Indeed I felt that the picture of the man that is created in the book, based on reminiscences from friends, family and musical colleagues, was an honest and well-rounded description of a man who wasn't as straight forward as he first seemed. Although illiterate he went back to school in later life to learn both the three Rs and musical theory and he also encouraged other bluesman to do the same. Some band members saw him as a strict disciplinarian, others found him to be a father figure, some found him a tough, violent man, while others said he was quiet and kind-hearted. However, all agreed that he was a wonderful performer and that he gave his all in EVERY performance, even in later life when he was in bad health. I've always felt that he was one of the most primal sounding of bluesmen but through the book we learn that this wasn't an accident and that he carefully put together his sound from influences like Charlie Patton and Robert Johnson and took great care in choosing the right personnel for his backing musicians.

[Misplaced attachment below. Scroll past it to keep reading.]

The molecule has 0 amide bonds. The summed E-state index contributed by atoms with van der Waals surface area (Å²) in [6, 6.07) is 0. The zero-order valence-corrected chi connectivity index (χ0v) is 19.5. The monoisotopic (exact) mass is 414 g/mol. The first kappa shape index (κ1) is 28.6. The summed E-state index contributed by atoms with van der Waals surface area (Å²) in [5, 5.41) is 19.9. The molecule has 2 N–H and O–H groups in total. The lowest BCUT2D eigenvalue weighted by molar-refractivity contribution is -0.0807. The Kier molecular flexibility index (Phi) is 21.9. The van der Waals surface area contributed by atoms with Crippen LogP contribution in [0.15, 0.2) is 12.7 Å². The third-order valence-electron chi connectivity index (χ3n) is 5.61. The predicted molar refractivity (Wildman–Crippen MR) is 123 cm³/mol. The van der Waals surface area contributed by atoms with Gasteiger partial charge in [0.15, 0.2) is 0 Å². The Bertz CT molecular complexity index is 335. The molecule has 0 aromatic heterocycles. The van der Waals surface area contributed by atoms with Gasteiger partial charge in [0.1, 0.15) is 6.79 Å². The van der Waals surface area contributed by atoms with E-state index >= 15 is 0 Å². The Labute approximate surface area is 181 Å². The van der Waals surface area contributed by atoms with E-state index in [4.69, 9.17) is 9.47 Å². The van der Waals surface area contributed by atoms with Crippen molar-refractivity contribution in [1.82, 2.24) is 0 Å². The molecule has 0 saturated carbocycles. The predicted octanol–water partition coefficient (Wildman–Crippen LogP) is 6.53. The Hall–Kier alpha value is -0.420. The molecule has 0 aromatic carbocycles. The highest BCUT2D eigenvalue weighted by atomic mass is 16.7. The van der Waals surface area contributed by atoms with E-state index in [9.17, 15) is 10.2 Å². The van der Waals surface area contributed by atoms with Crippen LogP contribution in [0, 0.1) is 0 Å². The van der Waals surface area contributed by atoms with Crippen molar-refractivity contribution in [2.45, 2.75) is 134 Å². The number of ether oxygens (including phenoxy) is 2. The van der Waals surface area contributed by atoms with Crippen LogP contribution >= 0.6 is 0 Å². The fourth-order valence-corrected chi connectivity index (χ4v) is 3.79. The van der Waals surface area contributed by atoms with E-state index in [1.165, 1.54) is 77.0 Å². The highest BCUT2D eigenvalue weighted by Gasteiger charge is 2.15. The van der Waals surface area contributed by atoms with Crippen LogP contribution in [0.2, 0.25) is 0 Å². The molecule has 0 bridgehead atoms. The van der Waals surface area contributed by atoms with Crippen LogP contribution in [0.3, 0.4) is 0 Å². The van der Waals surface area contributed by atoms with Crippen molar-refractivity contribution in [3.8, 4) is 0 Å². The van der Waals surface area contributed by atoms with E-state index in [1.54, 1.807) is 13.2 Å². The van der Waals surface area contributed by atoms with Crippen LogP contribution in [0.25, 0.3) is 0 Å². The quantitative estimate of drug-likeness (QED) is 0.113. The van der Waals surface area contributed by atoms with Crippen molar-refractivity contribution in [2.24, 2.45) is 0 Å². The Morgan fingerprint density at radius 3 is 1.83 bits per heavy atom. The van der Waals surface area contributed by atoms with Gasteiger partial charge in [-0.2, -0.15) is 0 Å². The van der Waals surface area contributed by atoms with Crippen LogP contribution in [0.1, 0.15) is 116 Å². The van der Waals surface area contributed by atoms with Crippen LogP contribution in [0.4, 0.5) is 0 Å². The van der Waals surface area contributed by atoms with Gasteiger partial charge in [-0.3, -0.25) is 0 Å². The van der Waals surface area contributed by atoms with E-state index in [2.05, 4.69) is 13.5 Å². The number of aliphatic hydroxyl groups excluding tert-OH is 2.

As well as a giving a real insight into Howlin' Wolf the man and his recordings, the book also presents a picture of a bluesman's life in the south after the war (in Wolf's case West Memphis and its environs) and later of the blues scene in Chicago in the 50s and 60s and of touring, both in the States and internationally. It also describes Wolf's (and blues in general) struggles as rock and soul became the predominant musics in the late 60s and beyond and blues fell out of favour. I'd recommend this book to anyone who is interested in blues or the roots of popular music.
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on 4 November 2010